• Mortgage lending. Become familiar with what lenders need to underwrite a loan – tax returns, W-2’s, paystubs, bank statements, etc.
  • Insurance. Be able to suggest the type of insurance policy will your customer will have to obtain.
  • Tax. Know the basic tax implications of a real estate sale and how a non-US taxpayer might be affected.
  • Title. Identify the difference between a lien search and a title search, how marital status affects who signs a document, and the basics of an LLC, corporation or trust, as well as the governing documents for each.

Even the most experienced customer values working with an agent who understands how to navigate the entirety of this multi-faceted process, asks intelligent questions during every step, and consistently demonstrates having their customer’s best interests at heart.

Understand the real estate contract. By no means am I suggesting that you provide legal advice to your customer. (Remember: a reputable real estate lawyer should be on your speed dial!) But you should know enough contract basics to foresee problems before they occur. Does the contract utilize calendar days or business days? What are the critical deadlines? Who pays for what and how is a missed deadline handled? What could happen if a party fails to perform? Being armed with this knowledge allows you to preemptively caution your customer and recommend dependable, trust-worthy professionals to protect their interests.

Know the difference between a homeowner association and a condominium association. They are governed by two separate and distinct statutes in Florida. Know whether the association is responsible for a roof or whether the homeowner is. Understand how to read an association budget.

Excel at the art of negotiation. What will it take to get your customer they what? How you will influence the other side to achieve the desired result? Purchasing property can be an emotional experience. How high is your EQ (emotional intelligence)? Have you taken the time to educate yourself on how to appreciate every individual agenda in an effort to reach a desired result or the closest thing to it?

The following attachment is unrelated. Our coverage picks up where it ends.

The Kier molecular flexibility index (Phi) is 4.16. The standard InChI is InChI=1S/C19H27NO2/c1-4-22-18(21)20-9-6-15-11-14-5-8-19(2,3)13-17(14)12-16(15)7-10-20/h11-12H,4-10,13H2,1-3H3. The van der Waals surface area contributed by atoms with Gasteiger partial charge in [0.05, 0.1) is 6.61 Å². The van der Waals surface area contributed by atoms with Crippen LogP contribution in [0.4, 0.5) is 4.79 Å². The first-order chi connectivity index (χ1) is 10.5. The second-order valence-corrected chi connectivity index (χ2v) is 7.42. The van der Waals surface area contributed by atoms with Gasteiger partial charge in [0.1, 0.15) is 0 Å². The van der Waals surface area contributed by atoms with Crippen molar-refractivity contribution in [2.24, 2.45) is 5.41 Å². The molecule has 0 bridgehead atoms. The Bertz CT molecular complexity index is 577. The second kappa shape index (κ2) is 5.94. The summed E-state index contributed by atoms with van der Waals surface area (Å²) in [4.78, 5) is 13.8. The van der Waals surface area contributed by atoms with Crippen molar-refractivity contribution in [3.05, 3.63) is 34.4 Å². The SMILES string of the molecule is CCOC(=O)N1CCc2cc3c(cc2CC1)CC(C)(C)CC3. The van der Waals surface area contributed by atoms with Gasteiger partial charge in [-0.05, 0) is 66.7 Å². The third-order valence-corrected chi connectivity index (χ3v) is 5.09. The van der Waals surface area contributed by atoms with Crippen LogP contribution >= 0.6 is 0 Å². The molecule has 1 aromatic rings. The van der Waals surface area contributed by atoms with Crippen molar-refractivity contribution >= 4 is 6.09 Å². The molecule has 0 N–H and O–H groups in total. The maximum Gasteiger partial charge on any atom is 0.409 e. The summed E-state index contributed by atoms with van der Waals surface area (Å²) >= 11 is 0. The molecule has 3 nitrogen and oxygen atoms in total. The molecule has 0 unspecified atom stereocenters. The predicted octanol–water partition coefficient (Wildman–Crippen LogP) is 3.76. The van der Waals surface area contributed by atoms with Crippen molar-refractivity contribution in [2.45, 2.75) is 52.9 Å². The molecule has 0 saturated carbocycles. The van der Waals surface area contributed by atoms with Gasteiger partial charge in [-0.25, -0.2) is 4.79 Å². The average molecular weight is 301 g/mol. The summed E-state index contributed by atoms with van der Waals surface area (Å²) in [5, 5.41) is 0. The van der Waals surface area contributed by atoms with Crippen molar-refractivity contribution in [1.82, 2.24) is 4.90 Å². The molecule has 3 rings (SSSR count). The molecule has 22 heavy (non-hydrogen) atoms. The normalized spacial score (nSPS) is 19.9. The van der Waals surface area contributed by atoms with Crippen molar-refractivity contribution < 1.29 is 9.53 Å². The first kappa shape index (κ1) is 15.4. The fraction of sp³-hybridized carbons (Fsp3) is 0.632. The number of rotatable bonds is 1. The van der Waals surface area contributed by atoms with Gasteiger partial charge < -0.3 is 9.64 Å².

Check your own emotions at the door. Although you need a high EQ to manage all the parties in the process, you also need to understand how important it is for you to be a calming beacon of emotionally detached guidance. Your customers will have enough angst for both of you. When dealing with the opposing side, keep your ego, as well as your emotions, in check. Don’t take things personally. It’s business. You’re there to do a job. Before sending that email or making that call, ask yourself: is this behavior going to serve my customer? The following thought should run through your mind each time you act: How can I add the value it takes for someone to want to refer me two more customers?

While not revolutionary, I am often surprised at how often real estate agents can overlook these simple practices – and greatly appreciate working with those agents who implement them daily. If you have any questions or need more information , please feel free to contact me directly at

Scott A. Marcus